We customise our businesses and our systems to suit us, and that means that even the people we love the most, even if they are also self employed (and many of them aren’t), can’t necessarily just pick up where you left off and get on with stuff.
Eeep. That means processes… laying out what you do so that someone else can see how you do it.
(Which sounds terrifying, but if you hop over and listen to the brilliant Andrea Jordan’s episode, you’ll find it’s not as scary as it sounds!)
Different sorts of emergency
As in, your death is probably fairly permanent, so requires a different kind of planning to if you’re just stepping away from your business temporarily to deal with a life hurdle.
Let’s talk about access to stuff.
First up, passwords – because without those, you’re stuffed, but equally you don’t really want anyone randomly having access to them while you’re ok and alive and doing your thing.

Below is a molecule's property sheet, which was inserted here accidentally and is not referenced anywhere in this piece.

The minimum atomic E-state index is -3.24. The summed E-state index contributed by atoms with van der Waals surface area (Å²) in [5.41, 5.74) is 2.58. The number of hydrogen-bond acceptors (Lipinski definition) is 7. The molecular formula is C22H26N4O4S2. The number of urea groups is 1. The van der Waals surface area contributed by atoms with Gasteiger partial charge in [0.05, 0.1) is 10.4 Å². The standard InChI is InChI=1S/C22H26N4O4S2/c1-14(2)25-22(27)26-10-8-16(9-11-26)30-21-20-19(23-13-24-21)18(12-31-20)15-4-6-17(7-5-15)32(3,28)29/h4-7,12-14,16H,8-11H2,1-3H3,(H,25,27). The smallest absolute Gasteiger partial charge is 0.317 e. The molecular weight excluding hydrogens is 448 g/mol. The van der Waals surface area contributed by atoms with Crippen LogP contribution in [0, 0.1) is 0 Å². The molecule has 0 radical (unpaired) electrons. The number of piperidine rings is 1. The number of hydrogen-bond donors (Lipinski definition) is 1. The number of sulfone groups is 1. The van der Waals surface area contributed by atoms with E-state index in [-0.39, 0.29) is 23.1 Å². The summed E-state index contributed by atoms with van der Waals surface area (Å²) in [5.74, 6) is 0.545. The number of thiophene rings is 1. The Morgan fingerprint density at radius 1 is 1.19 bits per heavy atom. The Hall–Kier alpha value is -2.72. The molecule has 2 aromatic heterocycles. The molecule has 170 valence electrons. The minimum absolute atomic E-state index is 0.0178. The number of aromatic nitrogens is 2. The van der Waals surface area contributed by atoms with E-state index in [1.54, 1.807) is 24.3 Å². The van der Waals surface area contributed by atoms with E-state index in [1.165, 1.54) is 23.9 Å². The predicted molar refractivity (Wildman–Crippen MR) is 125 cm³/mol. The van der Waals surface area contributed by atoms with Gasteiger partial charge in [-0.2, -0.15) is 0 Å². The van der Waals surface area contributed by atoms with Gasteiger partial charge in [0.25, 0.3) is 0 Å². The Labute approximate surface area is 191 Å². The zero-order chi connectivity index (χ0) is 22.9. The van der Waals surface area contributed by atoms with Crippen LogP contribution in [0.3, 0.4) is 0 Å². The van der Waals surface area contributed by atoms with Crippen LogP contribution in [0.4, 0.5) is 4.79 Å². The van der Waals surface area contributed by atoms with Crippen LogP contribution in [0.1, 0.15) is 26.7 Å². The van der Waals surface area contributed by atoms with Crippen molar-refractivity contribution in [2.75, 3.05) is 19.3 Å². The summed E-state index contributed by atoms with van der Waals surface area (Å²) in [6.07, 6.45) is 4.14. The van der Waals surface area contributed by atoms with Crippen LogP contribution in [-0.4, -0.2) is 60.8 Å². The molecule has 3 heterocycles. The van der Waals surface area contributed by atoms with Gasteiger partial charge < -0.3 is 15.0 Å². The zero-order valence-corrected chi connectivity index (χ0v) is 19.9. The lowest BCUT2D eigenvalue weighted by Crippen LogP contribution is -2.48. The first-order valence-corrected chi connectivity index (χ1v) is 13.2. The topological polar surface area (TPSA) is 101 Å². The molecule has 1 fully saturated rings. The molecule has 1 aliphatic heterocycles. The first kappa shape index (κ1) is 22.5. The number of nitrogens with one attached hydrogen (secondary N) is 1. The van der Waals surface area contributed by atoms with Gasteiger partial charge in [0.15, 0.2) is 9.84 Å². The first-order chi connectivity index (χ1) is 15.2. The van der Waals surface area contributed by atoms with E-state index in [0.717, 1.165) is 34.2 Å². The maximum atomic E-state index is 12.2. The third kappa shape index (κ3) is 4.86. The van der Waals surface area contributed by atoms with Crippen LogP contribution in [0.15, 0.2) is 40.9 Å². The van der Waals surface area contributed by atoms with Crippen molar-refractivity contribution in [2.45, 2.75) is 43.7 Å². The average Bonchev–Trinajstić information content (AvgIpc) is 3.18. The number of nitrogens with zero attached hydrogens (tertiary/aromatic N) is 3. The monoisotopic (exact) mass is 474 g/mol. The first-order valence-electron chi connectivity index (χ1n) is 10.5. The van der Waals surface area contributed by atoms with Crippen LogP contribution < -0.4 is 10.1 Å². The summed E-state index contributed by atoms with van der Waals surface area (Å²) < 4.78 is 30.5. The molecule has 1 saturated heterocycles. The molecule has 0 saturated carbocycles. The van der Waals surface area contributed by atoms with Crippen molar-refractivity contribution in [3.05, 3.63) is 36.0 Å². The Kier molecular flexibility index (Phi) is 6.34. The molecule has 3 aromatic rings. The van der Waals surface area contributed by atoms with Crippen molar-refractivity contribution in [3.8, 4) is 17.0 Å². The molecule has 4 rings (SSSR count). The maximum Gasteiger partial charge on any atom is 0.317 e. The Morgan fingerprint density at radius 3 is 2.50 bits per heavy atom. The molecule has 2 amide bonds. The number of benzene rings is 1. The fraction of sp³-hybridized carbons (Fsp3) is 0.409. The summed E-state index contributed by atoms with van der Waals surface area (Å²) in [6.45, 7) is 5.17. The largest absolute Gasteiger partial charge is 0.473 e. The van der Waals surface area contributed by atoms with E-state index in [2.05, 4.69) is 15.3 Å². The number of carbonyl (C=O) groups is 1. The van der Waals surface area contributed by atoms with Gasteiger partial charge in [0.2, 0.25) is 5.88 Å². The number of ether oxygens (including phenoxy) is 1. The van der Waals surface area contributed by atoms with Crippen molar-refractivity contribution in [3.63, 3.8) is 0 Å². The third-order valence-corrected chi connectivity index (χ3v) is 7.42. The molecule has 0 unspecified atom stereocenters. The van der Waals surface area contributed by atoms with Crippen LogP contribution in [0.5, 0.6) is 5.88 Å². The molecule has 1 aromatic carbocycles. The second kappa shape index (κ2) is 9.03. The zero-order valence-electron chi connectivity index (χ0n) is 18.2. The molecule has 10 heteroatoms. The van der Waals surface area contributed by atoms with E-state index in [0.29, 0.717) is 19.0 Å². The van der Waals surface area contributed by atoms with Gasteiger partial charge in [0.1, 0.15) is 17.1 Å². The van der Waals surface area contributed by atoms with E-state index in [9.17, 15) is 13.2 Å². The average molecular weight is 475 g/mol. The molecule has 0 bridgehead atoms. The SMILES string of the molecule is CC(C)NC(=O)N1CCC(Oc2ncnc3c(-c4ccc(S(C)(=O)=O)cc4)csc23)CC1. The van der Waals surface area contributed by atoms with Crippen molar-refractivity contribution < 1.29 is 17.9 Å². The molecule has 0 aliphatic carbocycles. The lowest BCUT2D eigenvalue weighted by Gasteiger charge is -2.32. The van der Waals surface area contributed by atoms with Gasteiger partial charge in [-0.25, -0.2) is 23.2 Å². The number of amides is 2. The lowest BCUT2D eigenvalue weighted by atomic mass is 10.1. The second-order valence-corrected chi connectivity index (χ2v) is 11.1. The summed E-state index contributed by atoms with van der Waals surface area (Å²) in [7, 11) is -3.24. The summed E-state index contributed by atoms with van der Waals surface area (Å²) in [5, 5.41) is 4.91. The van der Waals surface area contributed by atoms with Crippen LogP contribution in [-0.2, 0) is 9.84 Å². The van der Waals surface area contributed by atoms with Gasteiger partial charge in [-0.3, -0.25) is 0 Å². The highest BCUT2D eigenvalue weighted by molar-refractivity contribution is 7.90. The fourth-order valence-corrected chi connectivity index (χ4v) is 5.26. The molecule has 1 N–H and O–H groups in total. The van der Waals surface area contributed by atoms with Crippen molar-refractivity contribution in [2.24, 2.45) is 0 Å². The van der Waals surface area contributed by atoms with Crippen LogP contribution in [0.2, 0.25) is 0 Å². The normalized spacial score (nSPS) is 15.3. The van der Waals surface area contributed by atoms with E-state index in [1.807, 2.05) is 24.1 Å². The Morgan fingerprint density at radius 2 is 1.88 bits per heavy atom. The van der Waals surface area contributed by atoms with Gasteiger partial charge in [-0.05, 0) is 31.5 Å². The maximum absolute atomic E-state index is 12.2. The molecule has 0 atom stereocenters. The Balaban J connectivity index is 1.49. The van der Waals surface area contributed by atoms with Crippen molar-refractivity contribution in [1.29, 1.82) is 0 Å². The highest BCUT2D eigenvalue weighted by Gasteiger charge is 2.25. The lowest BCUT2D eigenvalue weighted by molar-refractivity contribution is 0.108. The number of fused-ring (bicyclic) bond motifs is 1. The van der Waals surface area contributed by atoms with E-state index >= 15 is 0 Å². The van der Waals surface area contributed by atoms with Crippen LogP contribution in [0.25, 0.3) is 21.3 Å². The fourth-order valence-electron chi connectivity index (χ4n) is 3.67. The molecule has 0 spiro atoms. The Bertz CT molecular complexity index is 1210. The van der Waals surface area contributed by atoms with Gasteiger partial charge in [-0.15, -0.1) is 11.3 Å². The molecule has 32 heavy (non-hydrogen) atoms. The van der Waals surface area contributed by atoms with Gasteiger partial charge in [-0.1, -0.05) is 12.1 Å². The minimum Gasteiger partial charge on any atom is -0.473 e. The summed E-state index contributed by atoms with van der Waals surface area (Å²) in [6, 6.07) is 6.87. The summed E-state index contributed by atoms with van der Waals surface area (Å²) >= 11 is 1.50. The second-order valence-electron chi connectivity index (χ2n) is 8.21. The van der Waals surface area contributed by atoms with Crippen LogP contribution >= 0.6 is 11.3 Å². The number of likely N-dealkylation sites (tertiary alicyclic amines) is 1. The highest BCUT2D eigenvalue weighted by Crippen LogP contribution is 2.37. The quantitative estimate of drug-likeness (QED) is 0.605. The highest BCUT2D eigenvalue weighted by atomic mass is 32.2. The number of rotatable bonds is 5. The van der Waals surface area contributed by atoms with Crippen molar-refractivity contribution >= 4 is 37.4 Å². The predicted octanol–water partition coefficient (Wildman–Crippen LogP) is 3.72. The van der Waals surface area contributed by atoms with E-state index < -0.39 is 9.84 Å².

We love LastPass, Chrome’s password facility, and there are lots of others. Whichever one you choose, make sure you can export them in case of changing your machine or logging in somewhere else.
Next up, social media accounts. We have heard horror stories about people being kicked out of their own social media pages (and actually, since recording this episode, Carla’s experienced Facebook Business Manager demoting her to editor, rather than admin, of her own page.)
So we’d highly recommend giving someone else at least editor access and ideally admin access to your important business pages, because if Facebook chucks you out, you’re stuck. Obviously this person needs to be someone you can trust 100%.
Facing up to SOPS
They feel so corporate, don’t they? Standard Operating Procedures – even the name feels beige. But they don’t have to be complicated – for Ink Drops ours are just a series of Google docs, typed out with colour coding for who does what – and if they’re done well, in theory anyone should be able to step in and pick up the reins to the important bits of your business at a moment’s notice.
But what do you actually document? For the specific purpose of emergency planning, you probably don’t need to chart EVERYTHING.